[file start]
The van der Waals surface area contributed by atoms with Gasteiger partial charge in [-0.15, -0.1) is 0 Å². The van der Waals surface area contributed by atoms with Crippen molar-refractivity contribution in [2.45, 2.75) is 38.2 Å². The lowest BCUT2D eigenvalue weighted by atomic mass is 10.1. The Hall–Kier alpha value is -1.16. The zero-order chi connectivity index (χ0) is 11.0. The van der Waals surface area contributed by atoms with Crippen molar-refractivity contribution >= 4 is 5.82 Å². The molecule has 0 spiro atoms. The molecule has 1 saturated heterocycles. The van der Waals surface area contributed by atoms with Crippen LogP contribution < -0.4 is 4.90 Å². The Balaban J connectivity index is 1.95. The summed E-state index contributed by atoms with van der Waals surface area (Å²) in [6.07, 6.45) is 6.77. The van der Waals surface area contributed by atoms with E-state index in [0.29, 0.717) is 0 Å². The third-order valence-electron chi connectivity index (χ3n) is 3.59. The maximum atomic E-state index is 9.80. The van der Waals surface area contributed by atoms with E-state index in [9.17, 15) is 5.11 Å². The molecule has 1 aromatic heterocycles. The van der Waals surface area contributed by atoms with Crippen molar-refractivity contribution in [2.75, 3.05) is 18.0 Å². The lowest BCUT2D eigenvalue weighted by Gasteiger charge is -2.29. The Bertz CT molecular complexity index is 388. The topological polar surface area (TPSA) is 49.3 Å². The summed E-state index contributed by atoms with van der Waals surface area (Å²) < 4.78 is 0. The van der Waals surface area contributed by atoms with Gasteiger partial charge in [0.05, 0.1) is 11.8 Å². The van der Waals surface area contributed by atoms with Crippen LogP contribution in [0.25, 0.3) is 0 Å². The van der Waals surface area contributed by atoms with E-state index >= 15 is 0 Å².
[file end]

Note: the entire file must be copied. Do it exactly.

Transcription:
The van der Waals surface area contributed by atoms with Gasteiger partial charge in [-0.15, -0.1) is 0 Å². The van der Waals surface area contributed by atoms with Crippen molar-refractivity contribution in [2.45, 2.75) is 38.2 Å². The lowest BCUT2D eigenvalue weighted by atomic mass is 10.1. The Hall–Kier alpha value is -1.16. The zero-order chi connectivity index (χ0) is 11.0. The van der Waals surface area contributed by atoms with Crippen molar-refractivity contribution >= 4 is 5.82 Å². The molecule has 0 spiro atoms. The molecule has 1 saturated heterocycles. The van der Waals surface area contributed by atoms with Crippen LogP contribution < -0.4 is 4.90 Å². The Balaban J connectivity index is 1.95. The summed E-state index contributed by atoms with van der Waals surface area (Å²) in [6.07, 6.45) is 6.77. The van der Waals surface area contributed by atoms with E-state index in [0.29, 0.717) is 0 Å². The third-order valence-electron chi connectivity index (χ3n) is 3.59. The maximum atomic E-state index is 9.80. The van der Waals surface area contributed by atoms with E-state index in [9.17, 15) is 5.11 Å². The molecule has 1 aromatic heterocycles. The van der Waals surface area contributed by atoms with Crippen molar-refractivity contribution in [2.75, 3.05) is 18.0 Å². The lowest BCUT2D eigenvalue weighted by Gasteiger charge is -2.29. The Bertz CT molecular complexity index is 388. The topological polar surface area (TPSA) is 49.3 Å². The summed E-state index contributed by atoms with van der Waals surface area (Å²) < 4.78 is 0. The van der Waals surface area contributed by atoms with Gasteiger partial charge in [0.05, 0.1) is 11.8 Å². The van der Waals surface area contributed by atoms with Crippen LogP contribution in [0.25, 0.3) is 0 Å². The van der Waals surface area contributed by atoms with E-state index >= 15 is 0 Å².